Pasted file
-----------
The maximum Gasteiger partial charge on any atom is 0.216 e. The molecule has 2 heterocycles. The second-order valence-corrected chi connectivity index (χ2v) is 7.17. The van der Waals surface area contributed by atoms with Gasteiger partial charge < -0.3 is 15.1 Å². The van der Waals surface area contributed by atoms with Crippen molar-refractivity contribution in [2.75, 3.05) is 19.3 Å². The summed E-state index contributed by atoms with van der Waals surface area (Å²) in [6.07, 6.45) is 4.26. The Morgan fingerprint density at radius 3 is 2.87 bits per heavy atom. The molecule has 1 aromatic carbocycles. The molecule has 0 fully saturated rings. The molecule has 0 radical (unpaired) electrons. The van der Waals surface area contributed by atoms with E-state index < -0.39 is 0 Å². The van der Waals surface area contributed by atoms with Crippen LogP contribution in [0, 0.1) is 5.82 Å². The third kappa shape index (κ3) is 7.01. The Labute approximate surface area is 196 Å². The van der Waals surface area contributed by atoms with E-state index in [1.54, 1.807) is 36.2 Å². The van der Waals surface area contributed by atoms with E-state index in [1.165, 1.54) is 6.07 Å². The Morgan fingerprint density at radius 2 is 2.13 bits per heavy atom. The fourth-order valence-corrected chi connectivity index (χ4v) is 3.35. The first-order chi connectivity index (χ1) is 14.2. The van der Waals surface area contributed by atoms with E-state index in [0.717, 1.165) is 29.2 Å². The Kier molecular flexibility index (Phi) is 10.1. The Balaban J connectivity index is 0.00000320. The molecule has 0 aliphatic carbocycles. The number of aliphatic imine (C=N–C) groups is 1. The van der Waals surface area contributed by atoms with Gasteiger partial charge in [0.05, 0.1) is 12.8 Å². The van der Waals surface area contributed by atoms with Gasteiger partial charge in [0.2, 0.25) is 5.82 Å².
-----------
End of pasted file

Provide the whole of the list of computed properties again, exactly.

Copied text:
The maximum Gasteiger partial charge on any atom is 0.216 e. The molecule has 2 heterocycles. The second-order valence-corrected chi connectivity index (χ2v) is 7.17. The van der Waals surface area contributed by atoms with Gasteiger partial charge < -0.3 is 15.1 Å². The van der Waals surface area contributed by atoms with Crippen molar-refractivity contribution in [2.75, 3.05) is 19.3 Å². The summed E-state index contributed by atoms with van der Waals surface area (Å²) in [6.07, 6.45) is 4.26. The Morgan fingerprint density at radius 3 is 2.87 bits per heavy atom. The molecule has 1 aromatic carbocycles. The molecule has 0 fully saturated rings. The molecule has 0 radical (unpaired) electrons. The van der Waals surface area contributed by atoms with E-state index < -0.39 is 0 Å². The van der Waals surface area contributed by atoms with Crippen LogP contribution in [0, 0.1) is 5.82 Å². The third kappa shape index (κ3) is 7.01. The Labute approximate surface area is 196 Å². The van der Waals surface area contributed by atoms with E-state index in [1.54, 1.807) is 36.2 Å². The van der Waals surface area contributed by atoms with E-state index in [1.165, 1.54) is 6.07 Å². The Morgan fingerprint density at radius 2 is 2.13 bits per heavy atom. The fourth-order valence-corrected chi connectivity index (χ4v) is 3.35. The first-order chi connectivity index (χ1) is 14.2. The van der Waals surface area contributed by atoms with E-state index in [0.717, 1.165) is 29.2 Å². The Kier molecular flexibility index (Phi) is 10.1. The Balaban J connectivity index is 0.00000320. The molecule has 0 aliphatic carbocycles. The number of aliphatic imine (C=N–C) groups is 1. The van der Waals surface area contributed by atoms with Gasteiger partial charge in [0.05, 0.1) is 12.8 Å². The van der Waals surface area contributed by atoms with Gasteiger partial charge in [0.2, 0.25) is 5.82 Å².